The story of how he chose graduate school over working for the U.S. Public Health Service after the war is classic Earnest. He decided to go to graduate school instead of joining the Public Heath Service because they would only pay him as a Captain. This decision changed everything—Earnest went to graduate school and became Dr. Gloyna.
Earnest has had an amazing career as an educator and researcher, as a consultant working on environmental problems all over the world, and as a dean. Under his leadership the College of Engineering grew enormously and improved its graduate programs by hiring highly qualified faculty from all over the United States. This faculty would help make the Cockrell School a research powerhouse. Another of his great accomplishments was when he helped the Engineering Library grow from a barely competent collection to one of the best in the US. Continue reading →
It’s time for another Texas Performing Arts/University of Texas Libraries contest, and this one offers a chance to win tickets to the neo-klezmer stylings of The Klezmatics. This contest is in promotion of TPA’s 2010-2011 season.
Formed almost a quarter-century ago in the East Village, The Klezmatics genre-bending approach to the traditional Yiddish music style has earned them critical acclaim and fan loyalty. 2006’s Wonder Wheel – the group’s eighth album and a Grammy winner – was a klezmer take on the lyrics of Woody Guthrie.
The end of the school year can be a liberating time for much of the population of the university. Most students get an extended break from the rigors of learning, or they complete a successful college career and move on to the next phase of life. Faculty transition from honing lectures and grading papers to scholarly or research pursuits, or just take some time to recuperate from teaching consecutive semesters. And for staff it generally means shorter lines, less traffic and time to catch up on all the projects that went on the back burner during the school year.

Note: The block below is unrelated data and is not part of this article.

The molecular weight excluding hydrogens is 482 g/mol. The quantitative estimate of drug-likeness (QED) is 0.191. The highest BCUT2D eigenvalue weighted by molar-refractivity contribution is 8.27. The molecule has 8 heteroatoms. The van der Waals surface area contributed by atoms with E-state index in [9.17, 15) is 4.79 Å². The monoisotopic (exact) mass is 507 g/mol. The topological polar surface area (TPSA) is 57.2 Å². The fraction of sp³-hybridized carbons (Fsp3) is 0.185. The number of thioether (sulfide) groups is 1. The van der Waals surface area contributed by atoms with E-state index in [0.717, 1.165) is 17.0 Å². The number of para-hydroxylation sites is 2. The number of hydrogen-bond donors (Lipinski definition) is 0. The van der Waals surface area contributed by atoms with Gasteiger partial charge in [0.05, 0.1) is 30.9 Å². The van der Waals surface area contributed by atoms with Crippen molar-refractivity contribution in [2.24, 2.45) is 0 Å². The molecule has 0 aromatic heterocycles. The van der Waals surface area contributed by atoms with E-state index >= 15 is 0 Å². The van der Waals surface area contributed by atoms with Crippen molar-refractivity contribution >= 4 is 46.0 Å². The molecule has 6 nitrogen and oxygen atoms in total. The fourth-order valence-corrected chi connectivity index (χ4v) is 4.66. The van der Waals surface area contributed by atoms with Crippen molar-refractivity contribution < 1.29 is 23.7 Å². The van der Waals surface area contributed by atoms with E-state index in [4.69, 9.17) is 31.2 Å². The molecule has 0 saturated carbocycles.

This nascent liberation can sometimes spur creative bursts as there are the beginnings of a collective exhale across the campus. Being on the front lines as we are when the library becomes a strategic center for student end-of-year projects and finals, we sometimes get the opportunity to witness, or even document, this extraordinary behavior.
The Perry-Castañeda Library Map Collection gets a lot of use.
With its more than 25,000 maps digitized to date, that makes the collection the largest in the public domain, and it also means that the PCL Map Collection website gets a lot of visits…about 20 million pageviews in the last year alone.
UT Women’s Athletic Director and incoming Libraries Advisory Council President Chris Plonsky is the recipient of the College Sports Information Directors of America’s (CoSIDA) 2010 Trailblazer Award.
According to the CoSIDA website, the Trailblazer Award is given “to an individual who is a pioneer in the field of sports information who has mentored and helped improve the level of ethnic and gender diversity within CoSIDA.”
Plonsky will receive her award at the CoSIDA convention in San Francisco on July 6.
Chris has served on the Libraries Advisory Council since 2006, assuming the role of Vice-President in 2007. She will take up the role of President in fall 2010 and will continue to advise the Libraries in their marketing, outreach and fundraising efforts.
You can read more about Plonsky’s award here, where you’ll find a great profile of her by former Longhorn Assistant Athletics Director and current sports broadcaster Bill Little.
Our congratulations to Chris on this much deserved honor.